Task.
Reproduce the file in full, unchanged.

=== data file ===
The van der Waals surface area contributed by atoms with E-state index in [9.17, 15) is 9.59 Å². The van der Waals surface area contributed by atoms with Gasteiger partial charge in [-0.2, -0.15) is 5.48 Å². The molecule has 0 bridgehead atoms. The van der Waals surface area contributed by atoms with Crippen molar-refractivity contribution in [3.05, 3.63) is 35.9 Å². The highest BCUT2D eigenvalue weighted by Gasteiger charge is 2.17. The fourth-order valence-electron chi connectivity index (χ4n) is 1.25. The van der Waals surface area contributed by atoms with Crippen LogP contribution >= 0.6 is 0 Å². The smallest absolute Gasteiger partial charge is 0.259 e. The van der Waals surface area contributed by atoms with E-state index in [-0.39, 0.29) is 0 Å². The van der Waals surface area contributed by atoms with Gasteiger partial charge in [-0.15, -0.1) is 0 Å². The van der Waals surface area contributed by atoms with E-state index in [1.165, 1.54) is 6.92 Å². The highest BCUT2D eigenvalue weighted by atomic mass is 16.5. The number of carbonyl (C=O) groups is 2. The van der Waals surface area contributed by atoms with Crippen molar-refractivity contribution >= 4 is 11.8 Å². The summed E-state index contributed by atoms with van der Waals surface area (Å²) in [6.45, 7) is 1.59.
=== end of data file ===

The van der Waals surface area contributed by atoms with E-state index in [9.17, 15) is 9.59 Å². The van der Waals surface area contributed by atoms with Gasteiger partial charge in [-0.2, -0.15) is 5.48 Å². The molecule has 0 bridgehead atoms. The van der Waals surface area contributed by atoms with Crippen molar-refractivity contribution in [3.05, 3.63) is 35.9 Å². The highest BCUT2D eigenvalue weighted by Gasteiger charge is 2.17. The fourth-order valence-electron chi connectivity index (χ4n) is 1.25. The van der Waals surface area contributed by atoms with Crippen LogP contribution >= 0.6 is 0 Å². The smallest absolute Gasteiger partial charge is 0.259 e. The van der Waals surface area contributed by atoms with E-state index in [-0.39, 0.29) is 0 Å². The van der Waals surface area contributed by atoms with Gasteiger partial charge in [-0.15, -0.1) is 0 Å². The van der Waals surface area contributed by atoms with E-state index in [1.165, 1.54) is 6.92 Å². The highest BCUT2D eigenvalue weighted by atomic mass is 16.5. The number of carbonyl (C=O) groups is 2. The van der Waals surface area contributed by atoms with Crippen molar-refractivity contribution >= 4 is 11.8 Å². The summed E-state index contributed by atoms with van der Waals surface area (Å²) in [6.45, 7) is 1.59.